As a contractor, you work hard to create a quality product and satisfy customer expectations while building a profitable business. However, no matter how careful you and your employees are during the course of business, mistakes do happen. In today’s business environment, small disputes with customers over projects can quickly escalate into costly legal disputes.
Almost every contractor carries some form of general liability coverage. While these policies provide much-needed protection for bodily injury and property damage claims that occur as the result of a contractor’s work, they typically don’t account for all forms of negligence.
That’s where errors and omissions (E&O) insurance designed for contractors comes into play. This blog post provides a brief overview of E&O insurance and outlines why it is a critical component to a contractor’s overall risk management program.
Simply put, general liability policies aren’t adequate to protect against E&O claims, necessitating additional coverage. In fact, most general liability policies exclude claims related your work, your products and impaired property, creating significant insurance gaps.
Making E&O insurance even more crucial, contractors are particularly vulnerable to claims of negligence following unintentional damage to an insured party, impairment of property, damage to products or similar incidents that can occur without warning during a project. Even simple complaints have the potential to escalate into costly legal disputes.
What’s more, courts often rule against contractors in claims related to errors and omissions and, without the proper protection, general contractors would have to cover the damages out of pocket.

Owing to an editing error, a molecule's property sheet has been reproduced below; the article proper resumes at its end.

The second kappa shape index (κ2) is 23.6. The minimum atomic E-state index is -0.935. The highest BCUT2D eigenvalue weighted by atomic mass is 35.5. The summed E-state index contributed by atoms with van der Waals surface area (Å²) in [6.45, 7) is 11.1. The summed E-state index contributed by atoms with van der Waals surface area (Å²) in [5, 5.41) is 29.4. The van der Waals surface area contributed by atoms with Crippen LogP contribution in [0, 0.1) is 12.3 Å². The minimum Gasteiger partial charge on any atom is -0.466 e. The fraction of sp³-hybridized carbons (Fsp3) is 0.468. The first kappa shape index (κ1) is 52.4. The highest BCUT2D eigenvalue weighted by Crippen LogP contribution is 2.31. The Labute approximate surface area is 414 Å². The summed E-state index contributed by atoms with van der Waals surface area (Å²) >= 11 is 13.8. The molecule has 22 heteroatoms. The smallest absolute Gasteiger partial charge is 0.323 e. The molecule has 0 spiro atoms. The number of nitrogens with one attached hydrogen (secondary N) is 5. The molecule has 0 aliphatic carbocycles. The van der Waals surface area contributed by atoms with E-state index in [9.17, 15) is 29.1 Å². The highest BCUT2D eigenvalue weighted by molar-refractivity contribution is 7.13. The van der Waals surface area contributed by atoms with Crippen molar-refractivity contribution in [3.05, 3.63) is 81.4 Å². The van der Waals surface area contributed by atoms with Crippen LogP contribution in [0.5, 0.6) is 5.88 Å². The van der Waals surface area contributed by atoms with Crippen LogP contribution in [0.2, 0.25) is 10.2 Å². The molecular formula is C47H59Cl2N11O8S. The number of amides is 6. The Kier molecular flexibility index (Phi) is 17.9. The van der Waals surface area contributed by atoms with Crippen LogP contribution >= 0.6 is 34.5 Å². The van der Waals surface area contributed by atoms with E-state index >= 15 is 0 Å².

E&O policies can help contractors close gaps in their insurance coverages, providing coverage for claims related to the following:
- Failing to complete projects according to specifications
- Negligence in providing professional services
- Poor, incorrect or incomplete work
- Errors and oversights
Strong E&O policies can protect you and your business following a claim, helping you cover expenses related to court costs, lawyer fees and settlements. It should be noted that E&O insurance may not extend to your subcontractors, and you should encourage them to secure their own policies.
To further understand the benefits of E&O insurance consider the following example. A window and doors contractor was hired by a developer to install all of the windows on a new apartment complex. While most of the work was completed to specification, the contractor incorrectly measured some of the windows. Accordingly, the windows in many of the units did not lock properly. The windows in these units had to be removed and reinstalled.
With E&O coverage, the contractor would not have to pay for those expenses out of pocket. What’s more, had the client sued the contractor over this work, the contractor’s E&O insurance would have covered awarded damages and defense costs within the limit of the policy.
Securing the Policy That’s Right for You
As a contractor, there are a variety of insurance products to consider. To ensure you are accounting for all of your unique risks—and to secure a policy that is tailored to meet your specific business needs—it’s important to work with a qualified insurance broker. Contact us today to find out more.